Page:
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Ann Pediatr Endocrinol Metab > Volume 21(1); 2016 > Article
Choi, Kim, and Yoo: Recent advances in biochemical and molecular analysis of congenital adrenal hyperplasia due to 21-hydroxylase deficiency

Abstract

The term congenital adrenal hyperplasia (CAH) covers a group of autosomal recessive disorders caused by defects in one of the steroidogenic enzymes involved in the synthesis of cortisol or aldosterone from cholesterol in the adrenal glands. Approximately 95% of all CAH cases are caused by 21-hydroxylase deficiency encoded by the CYP21A2 gene. The disorder is categorized into classical forms, including the salt-wasting and the simple virilizing types, and nonclassical forms based on the severity of the disease. The severity of the clinical features varies according to the level of residual 21-hydroxylase activity. Newborn screening for CAH is performed in many countries to prevent salt-wasting crises in the neonatal period, to prevent male sex assignment in affected females, and to reduce long-term morbidities, such as short stature, gender confusion, and psychosexual disturbances. 17α-hydroxyprogesterone is a marker for 21-hydroxylase deficiency and is measured using a radioimmunoassay, an enzyme-linked immunosorbent assay, or a fluoroimmunoassay. Recently, liquid chromatography linked with tandem mass spectrometry was developed for rapid, highly specific, and sensitive analysis of multiple analytes. Urinary steroid analysis by gas chromatography mass spectrometry also provides qualitative and quantitative data on the excretion of steroid hormone metabolites. Molecular analysis of CYP21A2 is useful for genetic counseling, confirming diagnosis, and predicting prognoses. In conclusion, early detection using neonatal screening tests and treatment can prevent the worst outcomes of 21-hydroxylase deficiency.

Introduction

The term congenital adrenal hyperplasia (CAH) covers a group of autosomal recessive disorders caused by a deficiency of one of the enzymes required for steroid biosynthesis in the adrenal gland1). 21-Hydroxylase deficiency (21OHD) is the most common type of CAH, accounting for approximately 95% of cases, and is caused by mutations in the CYP21A2 gene2). 21OHD is clinically divided into classic forms, including salt-wasting (SW) and simple virilizing (SV) forms, and nonclassic forms of disease according to disease severity3). Most patients with classic CAH present with SW crisis or ambiguous genitalia in the neonatal period. In contrast, boys do not show ambiguous genitalia and therefore cannot be diagnosed without neonatal screening4). Therefore, males with CAH have a higher risk of adrenal crisis in the neonatal period if they were the SW form of 21OHD5).
The level of 17α-hydroxyprogesterone (17OHP) is used as a marker for 21OHD, as CAH due to 21OHD can be detected in newborn screening programs by measuring the amount of 17OHP in dried blood spots6). Newborn screening for CAH is now performed in many countries to prevent SW crises in the neonatal period, to prevent male sex assignment in affected females, and to reduce long-term morbidities, such as short stature, gender confusion, and psychosexual disturbances6).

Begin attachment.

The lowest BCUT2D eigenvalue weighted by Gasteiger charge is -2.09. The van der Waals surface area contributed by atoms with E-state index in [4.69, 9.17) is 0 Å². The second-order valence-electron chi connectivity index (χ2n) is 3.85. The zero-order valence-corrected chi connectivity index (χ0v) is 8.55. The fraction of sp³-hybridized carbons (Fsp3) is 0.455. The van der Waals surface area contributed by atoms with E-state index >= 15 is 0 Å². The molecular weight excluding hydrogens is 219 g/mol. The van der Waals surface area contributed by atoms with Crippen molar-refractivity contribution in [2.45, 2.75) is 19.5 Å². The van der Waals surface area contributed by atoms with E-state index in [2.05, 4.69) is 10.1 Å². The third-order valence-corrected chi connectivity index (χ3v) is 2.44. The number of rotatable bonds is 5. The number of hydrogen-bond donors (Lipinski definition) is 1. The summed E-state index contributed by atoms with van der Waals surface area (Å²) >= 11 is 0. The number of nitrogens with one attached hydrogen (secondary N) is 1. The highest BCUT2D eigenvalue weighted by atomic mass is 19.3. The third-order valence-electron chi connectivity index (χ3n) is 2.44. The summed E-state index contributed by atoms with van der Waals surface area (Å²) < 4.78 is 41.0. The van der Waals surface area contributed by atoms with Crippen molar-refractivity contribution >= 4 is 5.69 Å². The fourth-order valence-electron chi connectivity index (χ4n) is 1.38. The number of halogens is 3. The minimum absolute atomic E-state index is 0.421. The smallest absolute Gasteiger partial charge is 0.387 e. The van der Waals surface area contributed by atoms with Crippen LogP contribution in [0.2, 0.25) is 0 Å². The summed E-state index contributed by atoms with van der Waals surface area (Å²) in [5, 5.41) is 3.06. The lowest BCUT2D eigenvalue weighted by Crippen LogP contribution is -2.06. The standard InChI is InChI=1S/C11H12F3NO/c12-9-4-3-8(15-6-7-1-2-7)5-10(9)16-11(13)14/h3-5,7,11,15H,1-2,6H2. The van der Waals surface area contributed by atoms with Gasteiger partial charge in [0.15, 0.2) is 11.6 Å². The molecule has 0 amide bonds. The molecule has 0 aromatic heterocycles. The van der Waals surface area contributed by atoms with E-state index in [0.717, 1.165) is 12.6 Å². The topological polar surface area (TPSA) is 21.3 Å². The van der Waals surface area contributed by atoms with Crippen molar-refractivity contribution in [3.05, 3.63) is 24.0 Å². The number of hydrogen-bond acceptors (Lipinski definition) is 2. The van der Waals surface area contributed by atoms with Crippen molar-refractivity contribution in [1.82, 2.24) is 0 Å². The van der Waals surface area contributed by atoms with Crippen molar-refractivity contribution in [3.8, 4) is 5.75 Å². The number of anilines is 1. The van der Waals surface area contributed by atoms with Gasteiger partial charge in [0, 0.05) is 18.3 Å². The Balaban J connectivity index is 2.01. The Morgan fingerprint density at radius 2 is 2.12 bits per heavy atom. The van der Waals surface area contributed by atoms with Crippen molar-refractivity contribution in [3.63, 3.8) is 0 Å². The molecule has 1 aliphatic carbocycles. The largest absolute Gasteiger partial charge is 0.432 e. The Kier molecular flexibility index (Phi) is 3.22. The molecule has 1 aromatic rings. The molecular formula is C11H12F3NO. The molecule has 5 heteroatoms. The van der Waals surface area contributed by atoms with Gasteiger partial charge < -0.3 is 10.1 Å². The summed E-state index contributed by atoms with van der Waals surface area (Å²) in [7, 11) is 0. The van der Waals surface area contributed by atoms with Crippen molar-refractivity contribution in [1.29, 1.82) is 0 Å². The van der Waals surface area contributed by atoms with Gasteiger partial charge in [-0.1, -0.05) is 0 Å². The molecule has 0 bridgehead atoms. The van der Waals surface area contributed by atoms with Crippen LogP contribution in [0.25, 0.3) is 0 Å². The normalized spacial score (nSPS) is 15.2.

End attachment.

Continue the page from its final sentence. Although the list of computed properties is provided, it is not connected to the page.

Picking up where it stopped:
It is critical to diagnose 21OHD in a timely manner and treat classic and nonclassic CAH to prevent adrenal crises and hyperandrogenism. This review will describe the current knowledge regarding newborn screening and biochemical and molecular genetic diagnoses of CAH due to 21OHD.

Newborn screening for CAH due to 21OHD

The goal of newborn screening for CAH is to detect the SW adrenal crisis; to prevent shock, brain damage, or death and begin presymptomatic treatment; and to prevent or shorten the period of incorrect gender assignment in affected females7,8). The benefit of newborn screening is to identify boys with the SW form of CAH, as they do not have ambiguous genitalia at birth9). For effective newborn screening, a careful clinical follow-up is critical to confirm diagnosis and early treatment4). Neonatal screening tests were first performed for congenital hypothyroidism and phenylketonuria in Korea in 1997. The measurement of 17OHP to screen for CAH has been included in the newborn screening program in Korea since 200610). The incidence of CAH due to 21OHD in the Korean population detected by newborn screening is 1 in 22,700 (http://helpline.cdc.go.kr/).
The biochemical marker for the diagnosis of 21OHD is elevated 17OHP, the main substrate for the enzyme lying just upstream of the block4,11). Using filter paper cards, newborn screening programs measure 17OHP in dried blood spots obtained via a heel puncture performed between 2 and 4 days after birth1,12). Because the circadian rhythm is influenced by cortisol13), an early morning 17OHP level is appropriate for screening4). The 17OHP level in normal newborns is <1 ng/mL (3 nmol/L)1). After the neonatal period, a cutoff value of an early morning 17OHP <0.8 ng/mL (2.5 nmol/L) in children and <2 ng/mL (6.0 nmol/L) in adults has been suggested to exclude CAH14). A random blood sample with 17-OHP >100 ng/mL (300 nmol/L) measured by radioimmunoassay (RIA) is diagnostic of classic 21OHD, while 1–100 ng/mL (30–300 nmol/L) in adults indicates nonclassic 21OHD2). In menstruating women, the samples for 17OHP should be measured in the follicular phase, as the 17OHP level usually increases in the luteal phase in about half of normal females with a level of >2 ng/mL (6.0 nmol/L)15).
Various techniques for measuring 17OHP are available, including RIAs, enzyme-linked immunosorbent assays, and time-resolved fluoroimmunoassays. The RIA was the first method used, but the dissociation-enhanced, lanthanide fluorescence immunoassay is now more common6). Each method has advantages and disadvantages in terms of specificity and sensitivity.